I mentioned a while back, that I work with a group of student filmmakers–The Filmeisters–after school. Last year they made one 42 minute zombie epic called Diploma. This year the group almost tripled in size, so we are making more, shorter films.
The first, “The Bureau of Broken Hearts and Faucets” is written and directed by Jun Sekiya, who wrote and directed Diploma last year. It’s the story of young man who wants to sue Love for the five disastrous relationships he’s had in the last year. Another project is a music video, and we have at least three new scripts in development. The last project is this one, “Eat the Frog,” a film about the fragility of those first moments of attraction. The script is here, in an earlier post.
I wrote the film almost seven years ago, as an acting exercise for students who wanted to play something more emotionally sensitive than the big musicals we do as school productions. Then I used it to help new screenwriters understand screenplay formatting. Last year, a couple of students filmed part of it, but lost all of their footage before editing. This year, the students helped me to rewrite the script and bring it up to date a bit. They insist that the fact that characters talk on the phone makes it too implausible, but I stuck with it. You gotta dance with them that brung ya.
It is difficult to teach filmmaking and direct a movie at the same time, and I’m afraid the film will suffer for it in attention to detail, but in the bigger picture, I hope there are some more students now who have fallen in love with the process of filmmaking. And there are still a lot of beautiful moments to savour, in the filming, and in the film.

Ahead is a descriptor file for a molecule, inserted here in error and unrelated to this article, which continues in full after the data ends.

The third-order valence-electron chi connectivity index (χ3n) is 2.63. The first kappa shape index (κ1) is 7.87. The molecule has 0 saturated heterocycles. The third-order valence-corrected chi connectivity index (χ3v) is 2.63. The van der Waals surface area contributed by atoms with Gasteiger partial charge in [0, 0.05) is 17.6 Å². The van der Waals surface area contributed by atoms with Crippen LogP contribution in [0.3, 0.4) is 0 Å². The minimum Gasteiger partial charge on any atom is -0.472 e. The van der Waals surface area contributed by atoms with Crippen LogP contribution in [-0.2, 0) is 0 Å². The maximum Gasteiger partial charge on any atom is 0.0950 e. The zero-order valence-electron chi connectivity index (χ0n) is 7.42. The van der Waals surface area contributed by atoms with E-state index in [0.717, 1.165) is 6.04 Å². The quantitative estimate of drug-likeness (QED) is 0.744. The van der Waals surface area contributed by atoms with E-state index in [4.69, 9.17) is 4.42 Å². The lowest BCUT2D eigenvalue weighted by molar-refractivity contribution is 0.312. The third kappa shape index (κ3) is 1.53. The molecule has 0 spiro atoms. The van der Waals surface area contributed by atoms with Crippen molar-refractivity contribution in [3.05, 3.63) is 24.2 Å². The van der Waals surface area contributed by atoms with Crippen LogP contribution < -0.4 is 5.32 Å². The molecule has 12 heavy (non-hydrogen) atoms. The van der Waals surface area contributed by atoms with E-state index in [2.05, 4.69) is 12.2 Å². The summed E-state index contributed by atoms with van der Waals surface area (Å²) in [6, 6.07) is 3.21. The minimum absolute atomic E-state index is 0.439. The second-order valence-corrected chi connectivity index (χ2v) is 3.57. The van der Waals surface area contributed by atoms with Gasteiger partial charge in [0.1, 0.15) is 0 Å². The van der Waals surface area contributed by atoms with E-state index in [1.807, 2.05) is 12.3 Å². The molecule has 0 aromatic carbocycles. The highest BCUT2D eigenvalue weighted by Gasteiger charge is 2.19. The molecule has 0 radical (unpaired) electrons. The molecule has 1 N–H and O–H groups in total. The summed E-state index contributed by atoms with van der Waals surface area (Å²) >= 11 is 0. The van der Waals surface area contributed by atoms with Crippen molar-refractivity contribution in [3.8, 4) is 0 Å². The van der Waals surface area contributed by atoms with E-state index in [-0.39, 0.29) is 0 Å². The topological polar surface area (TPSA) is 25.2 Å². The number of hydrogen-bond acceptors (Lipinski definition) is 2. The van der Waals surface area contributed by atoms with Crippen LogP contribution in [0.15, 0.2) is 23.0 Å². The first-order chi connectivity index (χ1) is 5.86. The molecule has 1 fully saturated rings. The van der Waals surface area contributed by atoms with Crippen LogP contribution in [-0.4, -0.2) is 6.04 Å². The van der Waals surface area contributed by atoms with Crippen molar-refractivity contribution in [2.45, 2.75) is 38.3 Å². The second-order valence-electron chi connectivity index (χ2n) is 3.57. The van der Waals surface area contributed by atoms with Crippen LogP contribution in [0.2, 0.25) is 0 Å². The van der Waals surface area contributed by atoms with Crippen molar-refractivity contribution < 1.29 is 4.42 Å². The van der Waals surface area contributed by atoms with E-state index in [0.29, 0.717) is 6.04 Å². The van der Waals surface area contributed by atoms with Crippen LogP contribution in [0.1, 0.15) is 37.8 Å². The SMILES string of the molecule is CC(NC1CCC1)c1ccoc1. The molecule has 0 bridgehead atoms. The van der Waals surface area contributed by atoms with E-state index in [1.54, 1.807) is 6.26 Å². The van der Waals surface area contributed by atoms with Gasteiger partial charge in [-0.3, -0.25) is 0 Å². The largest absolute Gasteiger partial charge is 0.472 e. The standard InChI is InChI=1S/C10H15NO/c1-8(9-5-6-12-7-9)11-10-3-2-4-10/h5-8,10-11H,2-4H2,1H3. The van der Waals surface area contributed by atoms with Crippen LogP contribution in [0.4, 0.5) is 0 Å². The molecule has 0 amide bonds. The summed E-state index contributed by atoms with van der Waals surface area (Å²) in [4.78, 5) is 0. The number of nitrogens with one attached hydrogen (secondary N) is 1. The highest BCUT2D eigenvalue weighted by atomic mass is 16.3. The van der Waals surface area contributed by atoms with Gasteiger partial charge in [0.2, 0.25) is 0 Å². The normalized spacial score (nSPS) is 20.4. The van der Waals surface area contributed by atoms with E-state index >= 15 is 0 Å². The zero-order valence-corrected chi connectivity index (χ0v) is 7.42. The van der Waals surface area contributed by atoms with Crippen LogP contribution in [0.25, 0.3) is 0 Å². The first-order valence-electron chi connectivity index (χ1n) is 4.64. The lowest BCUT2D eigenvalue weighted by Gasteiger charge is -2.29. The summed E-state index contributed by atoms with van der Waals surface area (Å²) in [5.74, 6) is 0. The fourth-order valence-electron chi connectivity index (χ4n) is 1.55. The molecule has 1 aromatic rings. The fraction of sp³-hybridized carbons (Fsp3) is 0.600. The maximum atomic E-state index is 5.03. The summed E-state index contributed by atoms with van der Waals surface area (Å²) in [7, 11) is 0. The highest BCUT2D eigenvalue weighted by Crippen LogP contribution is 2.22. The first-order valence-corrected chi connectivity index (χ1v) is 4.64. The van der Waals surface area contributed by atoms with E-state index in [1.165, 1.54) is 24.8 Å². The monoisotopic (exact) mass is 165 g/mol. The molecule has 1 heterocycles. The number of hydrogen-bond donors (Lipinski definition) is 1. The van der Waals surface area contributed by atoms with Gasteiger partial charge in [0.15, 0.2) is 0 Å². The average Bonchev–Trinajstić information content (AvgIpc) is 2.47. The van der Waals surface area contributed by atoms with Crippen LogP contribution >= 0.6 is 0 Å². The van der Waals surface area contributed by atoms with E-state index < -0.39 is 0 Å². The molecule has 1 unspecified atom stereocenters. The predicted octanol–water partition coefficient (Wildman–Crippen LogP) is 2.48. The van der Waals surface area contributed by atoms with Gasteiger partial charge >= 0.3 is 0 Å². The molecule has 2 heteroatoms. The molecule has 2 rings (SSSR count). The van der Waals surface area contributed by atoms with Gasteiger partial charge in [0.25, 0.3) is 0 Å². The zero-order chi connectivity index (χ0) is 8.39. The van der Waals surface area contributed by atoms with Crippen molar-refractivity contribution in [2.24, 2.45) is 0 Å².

These are production stills from the footage we shot.
When we started apartment hunting in Yokohama, we had some criteria about space and number of rooms and location – proximity to work, to the metro, to grocery stores. When we rented a place facing away from the bay, we thought we were giving up the view. We were told that we would have a view of Mt.Fuji in the winter, but we couldn’t see it in August. What we didn’t count on is the beauty of Yokohama’s atmospherics. The clouds over Yokohama are exceptional, and the magic-hour twilights imbue even the dreariest of urban landscapes with something near sublime.
These are photographs taken from our balcony. It’s the clouds that get me. They look like they spun up out of a Lawren Harris painting, or else it’s the colors of the sunset, the impossibly dramatic combinations of steely blues and greys with burnt pinks, the glowing embers of a sky on fire somewhere just over the horizon. We can see Mt.Fuji, by the way, but that’s another story.